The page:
SC orders gov’t to respond to senators’ petition vs PH withdrawal from ICC
The Supreme Court on Tuesday ordered the executive department to respond to the petition filed by opposition senators seeking to declare the Philippine government’s withdrawal from the Rome Statute of the International Criminal Court (ICC) as ineffective.
At a press conference, Information Chief Atty. Theodore Te said the respondents have 10 “non-extendible” days from notice to submit their comment.
Named respondents were Foreign Affairs Secretary Alan Peter Cayetano, Presidential Chief Legal Counsel Salvador S. Panelo, Executive Secretary Salvador C. Medialdea, and Permanent Ambassador to the United Nations Teodoro L. Locsin.
The high court set the oral argument on the petition on July 24.
The Philippine government has already notified the United Nations that it is withdrawing from the ICC last March 17.
The decision to withdraw was made following the announcement of ICC Prosecutor Fatou Bensouda that she would push through with her investigation on the spate of killings related to the Duterte administration’s war on drugs.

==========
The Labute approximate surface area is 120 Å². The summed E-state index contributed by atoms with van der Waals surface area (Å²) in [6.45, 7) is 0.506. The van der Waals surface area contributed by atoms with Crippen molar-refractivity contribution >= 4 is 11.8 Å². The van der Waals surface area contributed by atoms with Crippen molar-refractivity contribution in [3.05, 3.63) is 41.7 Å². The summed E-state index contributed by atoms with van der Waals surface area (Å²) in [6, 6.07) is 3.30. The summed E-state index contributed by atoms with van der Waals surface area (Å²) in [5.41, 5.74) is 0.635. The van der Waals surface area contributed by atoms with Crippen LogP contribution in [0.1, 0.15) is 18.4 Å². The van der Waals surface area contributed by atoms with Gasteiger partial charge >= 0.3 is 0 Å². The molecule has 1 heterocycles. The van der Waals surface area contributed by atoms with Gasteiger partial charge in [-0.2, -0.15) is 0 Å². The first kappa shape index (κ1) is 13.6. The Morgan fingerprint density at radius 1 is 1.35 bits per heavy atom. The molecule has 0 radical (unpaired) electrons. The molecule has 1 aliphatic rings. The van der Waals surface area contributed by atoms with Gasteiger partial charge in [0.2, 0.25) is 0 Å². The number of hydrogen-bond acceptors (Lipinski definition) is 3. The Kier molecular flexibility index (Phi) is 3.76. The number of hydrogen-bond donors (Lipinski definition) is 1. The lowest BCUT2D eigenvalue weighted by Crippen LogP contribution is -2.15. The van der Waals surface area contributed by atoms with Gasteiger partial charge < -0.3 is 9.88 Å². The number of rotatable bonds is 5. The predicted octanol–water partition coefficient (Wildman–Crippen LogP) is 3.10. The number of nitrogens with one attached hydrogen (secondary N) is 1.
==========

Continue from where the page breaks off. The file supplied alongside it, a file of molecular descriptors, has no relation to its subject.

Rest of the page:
Opposition Senators Francis ‘Kiko’ Pangilinan, Franklin Drilon, Bam Aquino, Leila De Lima, Risa Hontiveros and Antonio Trillanes IV asked the Supreme Court to nullify the government’s action, stating that the Senate is mandated by the Constitution to ratify a treaty or an international agreement.
They pointed out that under Article VII, Section 21 of the 1987 Constitution, “entering into treaty or international agreement requires participation of Congress, that is, through concurrence of at least 2/3 of all the members of the Senate.”
The senators said the executive department cannot unilaterally repeal a law or withdraw from a treaty or international agreement. Moreover, notifying the UN of the country’s withdrawal without concurrence of at least two-thirds of the Senate can be considered grave abuse of discretion. /ee
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